Sudan fighting continues despite theoretical truce agreed by warring generals

Air strikes and gunfire around the Sudanese capital Khartoum continue despite a fresh, week-long truce between the warring military forces.

South Sudan’s foreign ministry announced in a Tuesday statement that mediation efforts by the country’s President Salva Kiir had led the both sides to agree to a 7-day truce that will supposedly start on Thursday and continue until May 11.

It was not clear, however, how Sudan’s army chief General Abdel Fattah al-Burhan and paramilitary Rapid Support forces (RSF) leader General Mohamed Hamdan Dagalo would proceed with the new truce deal.

Previous ceasefire pacts announced by both side have ranged from 24 to 72 hours though there have been constant truce violations in the bloody conflict that broke out in mid-April between the Sudanese army and the RSF paramilitary force.

The development came as international media outlets cited witnesses as reporting more airstrikes on Tuesday in the towns of Omdurman and Bahri, both on the opposite bank of the Nile River from Khartoum.

The Qatar-based Al Jazeera TV further reported that warplanes of the Sudanese army were targeting RSF positions and anti-aircraft fire could be heard from Khartoum.

The Sudanese army also declared in a statement citing India’s ambassador to the country that the diplomatic post was attacked and looted in Khartoum.

Saudi Arabia’s foreign ministry also announced Wednesday morning that a building in Khartoum that was serving as the Saudi cultural mission there was destroyed and looted by an armed group though no casualties were reported.

Moreover, army jets carried out aerial strikes against RSF units dug in residential areas of the capital region.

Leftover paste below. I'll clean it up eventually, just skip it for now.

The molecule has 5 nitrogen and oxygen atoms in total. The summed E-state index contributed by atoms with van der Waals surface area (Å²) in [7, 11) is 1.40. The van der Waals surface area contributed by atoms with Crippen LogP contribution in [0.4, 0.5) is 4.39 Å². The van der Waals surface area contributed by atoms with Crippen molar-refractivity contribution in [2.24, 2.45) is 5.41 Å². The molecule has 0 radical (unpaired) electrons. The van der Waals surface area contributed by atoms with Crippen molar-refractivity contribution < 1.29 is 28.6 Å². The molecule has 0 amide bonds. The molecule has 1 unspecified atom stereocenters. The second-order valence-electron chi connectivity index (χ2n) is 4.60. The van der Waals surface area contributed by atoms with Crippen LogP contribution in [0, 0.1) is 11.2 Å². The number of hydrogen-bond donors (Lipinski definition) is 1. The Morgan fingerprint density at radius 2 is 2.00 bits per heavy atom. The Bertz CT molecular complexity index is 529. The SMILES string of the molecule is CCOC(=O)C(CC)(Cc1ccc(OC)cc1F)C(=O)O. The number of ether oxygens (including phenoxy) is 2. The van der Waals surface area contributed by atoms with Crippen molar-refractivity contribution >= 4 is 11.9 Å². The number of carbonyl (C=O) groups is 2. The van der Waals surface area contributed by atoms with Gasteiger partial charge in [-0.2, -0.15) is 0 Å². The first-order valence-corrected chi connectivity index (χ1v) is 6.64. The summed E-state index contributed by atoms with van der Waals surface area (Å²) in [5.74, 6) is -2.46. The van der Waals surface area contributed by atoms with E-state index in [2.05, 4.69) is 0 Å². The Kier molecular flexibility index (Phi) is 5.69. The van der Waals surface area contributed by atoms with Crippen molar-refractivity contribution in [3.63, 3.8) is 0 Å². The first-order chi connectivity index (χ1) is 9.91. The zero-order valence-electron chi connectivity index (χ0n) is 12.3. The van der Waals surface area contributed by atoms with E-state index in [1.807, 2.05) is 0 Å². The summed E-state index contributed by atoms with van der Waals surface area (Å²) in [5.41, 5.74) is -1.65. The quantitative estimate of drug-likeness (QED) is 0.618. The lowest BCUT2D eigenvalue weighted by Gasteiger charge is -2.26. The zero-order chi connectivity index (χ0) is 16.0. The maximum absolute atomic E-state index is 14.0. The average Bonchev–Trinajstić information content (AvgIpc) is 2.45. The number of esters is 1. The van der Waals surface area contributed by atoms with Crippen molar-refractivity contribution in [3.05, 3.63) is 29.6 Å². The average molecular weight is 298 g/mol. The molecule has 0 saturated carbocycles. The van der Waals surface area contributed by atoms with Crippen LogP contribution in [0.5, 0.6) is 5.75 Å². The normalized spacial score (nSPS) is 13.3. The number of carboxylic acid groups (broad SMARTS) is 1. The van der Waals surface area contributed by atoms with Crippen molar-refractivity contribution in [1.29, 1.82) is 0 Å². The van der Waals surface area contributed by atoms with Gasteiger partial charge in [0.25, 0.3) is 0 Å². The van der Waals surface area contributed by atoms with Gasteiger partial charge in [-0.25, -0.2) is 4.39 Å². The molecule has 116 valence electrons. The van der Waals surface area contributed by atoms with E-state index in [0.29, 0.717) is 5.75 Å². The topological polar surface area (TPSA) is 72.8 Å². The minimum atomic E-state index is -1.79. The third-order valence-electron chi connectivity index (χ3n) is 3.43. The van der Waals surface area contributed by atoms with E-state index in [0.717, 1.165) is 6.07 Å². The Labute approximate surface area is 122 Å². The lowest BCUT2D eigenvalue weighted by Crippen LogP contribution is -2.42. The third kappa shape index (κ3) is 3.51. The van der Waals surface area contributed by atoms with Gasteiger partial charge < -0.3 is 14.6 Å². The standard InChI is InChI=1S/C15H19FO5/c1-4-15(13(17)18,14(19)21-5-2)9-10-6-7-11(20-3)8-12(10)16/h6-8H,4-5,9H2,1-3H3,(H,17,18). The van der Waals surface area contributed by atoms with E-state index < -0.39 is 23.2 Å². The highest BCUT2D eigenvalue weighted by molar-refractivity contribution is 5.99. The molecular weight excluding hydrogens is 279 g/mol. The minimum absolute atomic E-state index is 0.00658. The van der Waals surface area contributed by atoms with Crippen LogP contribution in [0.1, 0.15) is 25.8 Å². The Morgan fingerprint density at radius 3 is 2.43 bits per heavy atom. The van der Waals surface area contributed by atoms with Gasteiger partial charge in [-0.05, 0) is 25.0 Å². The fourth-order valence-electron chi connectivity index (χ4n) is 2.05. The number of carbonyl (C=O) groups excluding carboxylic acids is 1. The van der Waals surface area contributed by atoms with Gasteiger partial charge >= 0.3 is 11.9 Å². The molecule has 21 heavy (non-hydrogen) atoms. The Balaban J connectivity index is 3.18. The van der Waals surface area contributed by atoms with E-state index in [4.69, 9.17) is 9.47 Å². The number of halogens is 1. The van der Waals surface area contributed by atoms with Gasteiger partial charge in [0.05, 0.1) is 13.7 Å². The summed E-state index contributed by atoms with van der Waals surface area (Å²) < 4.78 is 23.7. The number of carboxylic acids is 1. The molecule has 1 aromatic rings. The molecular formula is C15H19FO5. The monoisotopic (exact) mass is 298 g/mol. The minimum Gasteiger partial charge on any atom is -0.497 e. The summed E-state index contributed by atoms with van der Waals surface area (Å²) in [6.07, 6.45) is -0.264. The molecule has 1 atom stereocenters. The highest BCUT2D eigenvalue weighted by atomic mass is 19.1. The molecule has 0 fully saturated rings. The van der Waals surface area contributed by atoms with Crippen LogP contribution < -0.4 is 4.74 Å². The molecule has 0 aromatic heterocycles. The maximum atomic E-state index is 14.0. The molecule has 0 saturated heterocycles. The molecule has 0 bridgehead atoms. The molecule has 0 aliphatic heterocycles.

Meanwhile, the commanders of the army and the RSF, who shared power as part of the purported international transition to free elections and civilian rule, have shown no sign of backing down, but neither seems able to win a rapid victory.

Also on Saturday, the sounds of airstrikes, anti-aircraft weaponry and artillery could be heard in Khartoum, and dark smoke rose over parts of the city, as fighting in across the North African nation entered a third week.

At least 512 people have been killed and close to 4,200 others wounded so far, according to the United Nations, which believes the actual toll is much higher.

More than 75,000 people were internally displaced within Sudan just in the first week of the fighting, according to the world body. Only 16 percent of hospitals were operating as normal in the capital.

The violence has sent tens of thousands of refugees across Sudan’s borders, and threatens to stir instability across a volatile swathe of Africa between the Sahel and the Red Sea.

Ravina Shamdasani, Spokesperson for the UN High Commissioner For Human Rights, has called upon both sides of the fighting in Sudan to “immediately end hostilities” and to “halt hostilities in residential areas and the targeting of civilian population and infrastructure.”

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